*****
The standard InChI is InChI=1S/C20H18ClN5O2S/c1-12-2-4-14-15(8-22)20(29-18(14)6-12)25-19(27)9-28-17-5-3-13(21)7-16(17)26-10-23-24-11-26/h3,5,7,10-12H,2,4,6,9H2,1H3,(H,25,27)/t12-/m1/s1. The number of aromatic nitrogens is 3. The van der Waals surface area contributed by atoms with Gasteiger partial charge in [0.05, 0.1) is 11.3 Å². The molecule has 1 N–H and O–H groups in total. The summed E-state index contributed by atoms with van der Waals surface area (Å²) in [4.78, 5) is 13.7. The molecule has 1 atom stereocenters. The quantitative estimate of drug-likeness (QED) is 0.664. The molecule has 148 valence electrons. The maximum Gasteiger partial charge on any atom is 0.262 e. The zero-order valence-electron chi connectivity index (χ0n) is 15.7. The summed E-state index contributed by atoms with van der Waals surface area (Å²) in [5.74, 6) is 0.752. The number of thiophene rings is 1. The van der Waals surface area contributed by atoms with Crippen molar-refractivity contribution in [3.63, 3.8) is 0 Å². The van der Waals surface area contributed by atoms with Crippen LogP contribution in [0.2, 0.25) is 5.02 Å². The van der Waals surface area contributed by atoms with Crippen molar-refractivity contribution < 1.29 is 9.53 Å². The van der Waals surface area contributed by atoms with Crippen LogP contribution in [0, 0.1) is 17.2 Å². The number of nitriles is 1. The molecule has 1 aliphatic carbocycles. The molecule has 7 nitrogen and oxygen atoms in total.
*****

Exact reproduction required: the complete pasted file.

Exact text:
The standard InChI is InChI=1S/C20H18ClN5O2S/c1-12-2-4-14-15(8-22)20(29-18(14)6-12)25-19(27)9-28-17-5-3-13(21)7-16(17)26-10-23-24-11-26/h3,5,7,10-12H,2,4,6,9H2,1H3,(H,25,27)/t12-/m1/s1. The number of aromatic nitrogens is 3. The van der Waals surface area contributed by atoms with Gasteiger partial charge in [0.05, 0.1) is 11.3 Å². The molecule has 1 N–H and O–H groups in total. The summed E-state index contributed by atoms with van der Waals surface area (Å²) in [4.78, 5) is 13.7. The molecule has 1 atom stereocenters. The quantitative estimate of drug-likeness (QED) is 0.664. The molecule has 148 valence electrons. The maximum Gasteiger partial charge on any atom is 0.262 e. The zero-order valence-electron chi connectivity index (χ0n) is 15.7. The summed E-state index contributed by atoms with van der Waals surface area (Å²) in [5.74, 6) is 0.752. The number of thiophene rings is 1. The van der Waals surface area contributed by atoms with Crippen molar-refractivity contribution in [3.63, 3.8) is 0 Å². The van der Waals surface area contributed by atoms with Crippen LogP contribution in [0.2, 0.25) is 5.02 Å². The van der Waals surface area contributed by atoms with Crippen molar-refractivity contribution < 1.29 is 9.53 Å². The van der Waals surface area contributed by atoms with Crippen LogP contribution in [0, 0.1) is 17.2 Å². The number of nitriles is 1. The molecule has 1 aliphatic carbocycles. The molecule has 7 nitrogen and oxygen atoms in total.